As technology has proliferated, it has, without question, sped up the pace of work. For the most part, our company operates on a suite of cloud-based software apps: Google for email and collaboration, Slack for team chat, and Asana to tell us what we’re supposed to be doing from moment to moment, along with dozens of other apps. These apps fuel our collaboration, communication, and productivity. Like many other companies, we’ve seen significant leaps in productivity as we’ve introduced new technologies and as we’ve optimized the technology we use to better serve our organization.
Everyone on our team brings a high level of skill and dedication to their work, but each day brings new challenges, every day something different needs to be fixed and every day, at least one email comes into our mobile inboxes after hours. (Most of our employees would report several.) The always-on nature of most of our lives means the first thing we do when we wake in the morning is reach for our smartphone, and it’s often the last item we put down before we go to bed. Let’s face it: we live in a fast-paced world and things aren’t slowing down.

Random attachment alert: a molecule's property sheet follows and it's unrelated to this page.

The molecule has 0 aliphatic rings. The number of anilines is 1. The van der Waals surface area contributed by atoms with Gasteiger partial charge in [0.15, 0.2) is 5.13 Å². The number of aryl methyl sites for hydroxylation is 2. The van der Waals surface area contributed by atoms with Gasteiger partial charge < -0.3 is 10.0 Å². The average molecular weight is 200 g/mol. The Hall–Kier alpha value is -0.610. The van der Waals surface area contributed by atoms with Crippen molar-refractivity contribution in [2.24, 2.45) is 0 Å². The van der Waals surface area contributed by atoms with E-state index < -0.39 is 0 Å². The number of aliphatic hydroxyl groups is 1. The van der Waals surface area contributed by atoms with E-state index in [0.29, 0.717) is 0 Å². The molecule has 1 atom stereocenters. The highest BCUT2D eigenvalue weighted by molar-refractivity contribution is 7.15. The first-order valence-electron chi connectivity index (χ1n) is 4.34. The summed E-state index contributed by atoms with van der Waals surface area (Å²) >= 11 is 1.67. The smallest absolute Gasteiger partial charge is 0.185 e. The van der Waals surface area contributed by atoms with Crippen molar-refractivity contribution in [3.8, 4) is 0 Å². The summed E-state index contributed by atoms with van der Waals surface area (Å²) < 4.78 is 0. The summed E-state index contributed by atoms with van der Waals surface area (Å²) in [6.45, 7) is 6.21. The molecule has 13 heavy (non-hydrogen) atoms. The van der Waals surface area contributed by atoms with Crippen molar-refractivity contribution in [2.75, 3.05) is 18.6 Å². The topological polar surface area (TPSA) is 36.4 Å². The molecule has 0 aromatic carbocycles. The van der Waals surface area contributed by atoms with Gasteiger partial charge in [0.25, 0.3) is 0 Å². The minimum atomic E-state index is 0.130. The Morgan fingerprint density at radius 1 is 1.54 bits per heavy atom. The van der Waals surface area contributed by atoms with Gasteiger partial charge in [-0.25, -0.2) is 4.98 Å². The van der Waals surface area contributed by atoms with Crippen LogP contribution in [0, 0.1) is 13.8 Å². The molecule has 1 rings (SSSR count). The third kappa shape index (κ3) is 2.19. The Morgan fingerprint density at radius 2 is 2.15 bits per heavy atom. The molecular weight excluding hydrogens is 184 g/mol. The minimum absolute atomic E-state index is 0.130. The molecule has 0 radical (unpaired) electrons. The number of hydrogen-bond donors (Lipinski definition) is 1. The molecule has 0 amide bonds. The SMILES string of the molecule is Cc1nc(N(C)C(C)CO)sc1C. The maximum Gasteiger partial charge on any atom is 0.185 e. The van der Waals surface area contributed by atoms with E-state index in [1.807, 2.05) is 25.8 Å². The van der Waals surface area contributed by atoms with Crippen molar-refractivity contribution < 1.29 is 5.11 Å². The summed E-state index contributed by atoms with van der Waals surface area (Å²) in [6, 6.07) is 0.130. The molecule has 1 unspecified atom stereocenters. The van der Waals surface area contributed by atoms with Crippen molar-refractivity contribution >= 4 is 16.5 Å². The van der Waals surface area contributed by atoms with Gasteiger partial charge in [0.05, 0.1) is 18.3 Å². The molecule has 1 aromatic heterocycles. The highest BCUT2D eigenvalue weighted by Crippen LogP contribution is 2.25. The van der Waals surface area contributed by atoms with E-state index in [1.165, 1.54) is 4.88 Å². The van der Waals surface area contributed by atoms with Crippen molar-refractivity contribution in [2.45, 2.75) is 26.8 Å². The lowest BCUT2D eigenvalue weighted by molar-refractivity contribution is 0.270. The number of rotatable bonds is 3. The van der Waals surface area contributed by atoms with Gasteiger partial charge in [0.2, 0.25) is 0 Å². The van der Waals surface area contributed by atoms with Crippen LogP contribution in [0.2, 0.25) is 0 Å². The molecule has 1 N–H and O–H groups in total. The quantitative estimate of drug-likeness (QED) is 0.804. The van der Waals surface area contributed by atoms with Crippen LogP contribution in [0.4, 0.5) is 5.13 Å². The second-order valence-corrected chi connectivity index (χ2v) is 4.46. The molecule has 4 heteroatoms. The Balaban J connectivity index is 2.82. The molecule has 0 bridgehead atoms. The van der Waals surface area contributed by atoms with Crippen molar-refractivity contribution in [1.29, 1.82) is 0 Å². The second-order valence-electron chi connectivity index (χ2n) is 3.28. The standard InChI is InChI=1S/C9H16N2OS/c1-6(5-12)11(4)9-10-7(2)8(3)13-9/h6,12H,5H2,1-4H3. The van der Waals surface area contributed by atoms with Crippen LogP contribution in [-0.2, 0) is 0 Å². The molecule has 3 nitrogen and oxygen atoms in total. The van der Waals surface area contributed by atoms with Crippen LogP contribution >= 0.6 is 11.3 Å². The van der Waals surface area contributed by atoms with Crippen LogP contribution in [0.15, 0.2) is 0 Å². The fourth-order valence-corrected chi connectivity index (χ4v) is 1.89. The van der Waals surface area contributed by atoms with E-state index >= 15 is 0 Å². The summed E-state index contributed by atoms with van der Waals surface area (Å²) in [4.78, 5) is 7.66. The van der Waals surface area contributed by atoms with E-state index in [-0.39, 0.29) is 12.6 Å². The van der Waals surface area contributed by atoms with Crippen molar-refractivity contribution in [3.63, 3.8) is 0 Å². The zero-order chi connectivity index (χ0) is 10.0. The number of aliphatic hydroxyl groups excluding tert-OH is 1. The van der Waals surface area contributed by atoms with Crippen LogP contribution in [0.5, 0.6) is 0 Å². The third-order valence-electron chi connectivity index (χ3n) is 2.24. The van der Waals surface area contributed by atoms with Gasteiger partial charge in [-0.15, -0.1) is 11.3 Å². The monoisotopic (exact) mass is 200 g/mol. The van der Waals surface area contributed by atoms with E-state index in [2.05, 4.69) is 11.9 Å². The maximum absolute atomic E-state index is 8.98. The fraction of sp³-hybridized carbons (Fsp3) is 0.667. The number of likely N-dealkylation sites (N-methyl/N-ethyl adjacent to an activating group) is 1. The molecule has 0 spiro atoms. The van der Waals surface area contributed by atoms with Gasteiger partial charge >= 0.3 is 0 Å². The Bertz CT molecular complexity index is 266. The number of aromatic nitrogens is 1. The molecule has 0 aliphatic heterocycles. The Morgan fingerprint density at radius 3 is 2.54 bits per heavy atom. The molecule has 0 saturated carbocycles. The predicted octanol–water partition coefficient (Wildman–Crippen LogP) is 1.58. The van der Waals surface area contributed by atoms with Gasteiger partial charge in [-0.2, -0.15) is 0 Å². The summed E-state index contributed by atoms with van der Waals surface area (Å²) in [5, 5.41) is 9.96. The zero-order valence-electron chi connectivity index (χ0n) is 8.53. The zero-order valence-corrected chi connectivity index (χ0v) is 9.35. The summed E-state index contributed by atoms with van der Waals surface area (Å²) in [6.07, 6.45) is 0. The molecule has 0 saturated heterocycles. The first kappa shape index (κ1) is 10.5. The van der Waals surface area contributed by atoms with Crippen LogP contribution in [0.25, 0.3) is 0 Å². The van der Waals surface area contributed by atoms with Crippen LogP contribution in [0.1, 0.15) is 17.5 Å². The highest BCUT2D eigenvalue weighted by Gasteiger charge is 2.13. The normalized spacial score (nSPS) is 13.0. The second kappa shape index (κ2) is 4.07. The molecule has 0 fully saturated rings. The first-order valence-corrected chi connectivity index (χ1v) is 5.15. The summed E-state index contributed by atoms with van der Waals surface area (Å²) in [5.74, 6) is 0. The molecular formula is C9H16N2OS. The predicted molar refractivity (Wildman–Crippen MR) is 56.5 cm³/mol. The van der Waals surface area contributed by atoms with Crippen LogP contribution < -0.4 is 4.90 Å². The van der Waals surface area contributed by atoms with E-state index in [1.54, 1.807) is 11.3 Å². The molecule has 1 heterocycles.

With the need to remain competitive, we expect a lot from our teams, but competition for customers isn’t the only competition we face. The need to balance both customer satisfaction and team member satisfaction is ever-present. If we want to attract the most profitable client opportunities, we must put people in place who will outperform our competition. In order to attract and retain high-performing talent, we must be able to fairly (some would say handsomely) compensate our people, provide an attractive benefits package, and assist team members with achieving their professional and personal goals. In fact, we’ve introduced a leadership role at Xponent21 focused solely on work experience. But with all things, there is a limit. Could you expect that if you paid an employee twice as much, they would have the ability to double the revenue or profits attributed to their effort? We must give our colleagues sufficient opportunities to recharge.